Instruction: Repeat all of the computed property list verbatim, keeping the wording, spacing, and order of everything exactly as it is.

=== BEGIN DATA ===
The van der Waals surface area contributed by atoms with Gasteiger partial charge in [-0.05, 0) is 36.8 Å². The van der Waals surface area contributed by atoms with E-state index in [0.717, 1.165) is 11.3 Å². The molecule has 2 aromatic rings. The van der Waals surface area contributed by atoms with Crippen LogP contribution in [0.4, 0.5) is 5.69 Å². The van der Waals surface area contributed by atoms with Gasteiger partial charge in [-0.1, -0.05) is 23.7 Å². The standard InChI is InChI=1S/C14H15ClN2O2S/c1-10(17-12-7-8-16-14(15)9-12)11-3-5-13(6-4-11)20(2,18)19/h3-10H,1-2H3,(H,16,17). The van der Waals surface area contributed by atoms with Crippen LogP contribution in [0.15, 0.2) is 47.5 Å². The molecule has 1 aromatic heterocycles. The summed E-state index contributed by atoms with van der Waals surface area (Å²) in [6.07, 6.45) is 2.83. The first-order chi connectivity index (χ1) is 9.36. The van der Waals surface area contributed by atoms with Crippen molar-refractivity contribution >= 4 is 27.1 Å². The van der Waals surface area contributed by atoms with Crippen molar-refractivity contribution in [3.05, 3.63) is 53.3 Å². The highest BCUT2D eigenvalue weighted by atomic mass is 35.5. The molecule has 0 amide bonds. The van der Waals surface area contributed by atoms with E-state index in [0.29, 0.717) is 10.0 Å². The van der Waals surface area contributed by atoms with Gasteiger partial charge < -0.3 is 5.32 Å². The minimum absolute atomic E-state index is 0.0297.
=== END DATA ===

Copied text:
The van der Waals surface area contributed by atoms with Gasteiger partial charge in [-0.05, 0) is 36.8 Å². The van der Waals surface area contributed by atoms with E-state index in [0.717, 1.165) is 11.3 Å². The molecule has 2 aromatic rings. The van der Waals surface area contributed by atoms with Crippen LogP contribution in [0.4, 0.5) is 5.69 Å². The van der Waals surface area contributed by atoms with Gasteiger partial charge in [-0.1, -0.05) is 23.7 Å². The standard InChI is InChI=1S/C14H15ClN2O2S/c1-10(17-12-7-8-16-14(15)9-12)11-3-5-13(6-4-11)20(2,18)19/h3-10H,1-2H3,(H,16,17). The van der Waals surface area contributed by atoms with Crippen LogP contribution in [0.15, 0.2) is 47.5 Å². The molecule has 1 aromatic heterocycles. The summed E-state index contributed by atoms with van der Waals surface area (Å²) in [6.07, 6.45) is 2.83. The first-order chi connectivity index (χ1) is 9.36. The van der Waals surface area contributed by atoms with Crippen molar-refractivity contribution >= 4 is 27.1 Å². The van der Waals surface area contributed by atoms with Crippen molar-refractivity contribution in [3.05, 3.63) is 53.3 Å². The highest BCUT2D eigenvalue weighted by atomic mass is 35.5. The molecule has 0 amide bonds. The van der Waals surface area contributed by atoms with E-state index in [0.29, 0.717) is 10.0 Å². The van der Waals surface area contributed by atoms with Gasteiger partial charge < -0.3 is 5.32 Å². The minimum absolute atomic E-state index is 0.0297.